What it means: Mired by inconsistent play in the pivot since the end of the Nick Mangold era (2016), the Jets finally have a legitimate answer at center. McGovern will replace Jonotthan Harrison, who was viewed by the organization as a placeholder after the Ryan Kalil debacle. Harrison likely will remain as a versatile backup. McGovern is durable (played every snap in 2019) and smart (no penalties last season). Durability is important, considering all the injuries to the line last season. This is GM Joe Douglas’ biggest signing to date. A crafty center can do wonders for an offensive line. McGovern also can play guard. The Jets haven’t ruled that out; they will play the best five.
What’s the risk: McGovern didn’t come cheaply — a reported $18 million in guarantees. If he bombs or gets hurt, they can’t cut him for two years, depending on how the deal is structured. You also have to wonder why the Broncos didn’t make a stronger effort to re-sign him. He’s a tough player with weight-room strength, but he doesn’t always play to that strength. He can get wobbly at times. But for the most part, this is a safe investment. The Jets hope he can galvanize their O-line.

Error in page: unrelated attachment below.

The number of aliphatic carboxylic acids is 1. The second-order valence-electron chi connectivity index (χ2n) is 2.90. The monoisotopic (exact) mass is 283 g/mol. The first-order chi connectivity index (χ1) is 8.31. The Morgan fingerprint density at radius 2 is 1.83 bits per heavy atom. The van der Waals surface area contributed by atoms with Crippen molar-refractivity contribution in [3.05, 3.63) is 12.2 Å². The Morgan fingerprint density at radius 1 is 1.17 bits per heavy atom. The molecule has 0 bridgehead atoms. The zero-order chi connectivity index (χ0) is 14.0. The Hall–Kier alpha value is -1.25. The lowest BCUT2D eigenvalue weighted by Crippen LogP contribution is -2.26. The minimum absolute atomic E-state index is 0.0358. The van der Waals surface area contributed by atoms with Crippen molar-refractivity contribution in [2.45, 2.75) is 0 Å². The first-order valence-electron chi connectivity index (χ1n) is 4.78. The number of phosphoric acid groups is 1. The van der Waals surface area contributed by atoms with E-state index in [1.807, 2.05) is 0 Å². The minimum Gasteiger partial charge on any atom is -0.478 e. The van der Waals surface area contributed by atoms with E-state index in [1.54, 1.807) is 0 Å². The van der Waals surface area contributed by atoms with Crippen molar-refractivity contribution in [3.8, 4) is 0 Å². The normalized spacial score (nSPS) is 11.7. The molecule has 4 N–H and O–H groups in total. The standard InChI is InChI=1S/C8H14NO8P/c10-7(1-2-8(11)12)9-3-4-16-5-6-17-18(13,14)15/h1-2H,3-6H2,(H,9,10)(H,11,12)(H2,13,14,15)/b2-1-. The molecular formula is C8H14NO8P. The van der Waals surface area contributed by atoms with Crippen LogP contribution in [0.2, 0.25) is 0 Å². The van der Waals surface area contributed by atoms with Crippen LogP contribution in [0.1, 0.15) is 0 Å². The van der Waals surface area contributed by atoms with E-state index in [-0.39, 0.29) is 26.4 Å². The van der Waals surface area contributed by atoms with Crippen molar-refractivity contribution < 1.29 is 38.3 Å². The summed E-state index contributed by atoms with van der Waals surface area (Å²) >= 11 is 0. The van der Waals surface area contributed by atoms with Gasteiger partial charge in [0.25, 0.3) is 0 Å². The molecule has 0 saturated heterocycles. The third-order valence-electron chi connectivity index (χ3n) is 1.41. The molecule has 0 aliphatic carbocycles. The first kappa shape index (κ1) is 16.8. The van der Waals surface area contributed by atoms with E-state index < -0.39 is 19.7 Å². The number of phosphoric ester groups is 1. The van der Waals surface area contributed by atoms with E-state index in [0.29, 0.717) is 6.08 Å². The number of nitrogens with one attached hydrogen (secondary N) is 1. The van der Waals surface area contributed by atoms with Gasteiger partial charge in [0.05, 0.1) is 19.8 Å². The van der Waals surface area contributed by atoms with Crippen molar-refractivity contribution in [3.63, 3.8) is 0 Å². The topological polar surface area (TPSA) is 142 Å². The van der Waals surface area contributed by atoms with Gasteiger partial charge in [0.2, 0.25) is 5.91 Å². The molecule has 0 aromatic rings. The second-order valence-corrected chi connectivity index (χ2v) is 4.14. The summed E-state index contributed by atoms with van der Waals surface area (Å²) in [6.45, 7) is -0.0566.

New York reached agreement with the former Seattle Seahawks offensive tackle on a three-year, $30 million deal that includes $13.7 million guaranteed, according to reporting by ESPN’s Jeremy Fowler and Adam Schefter.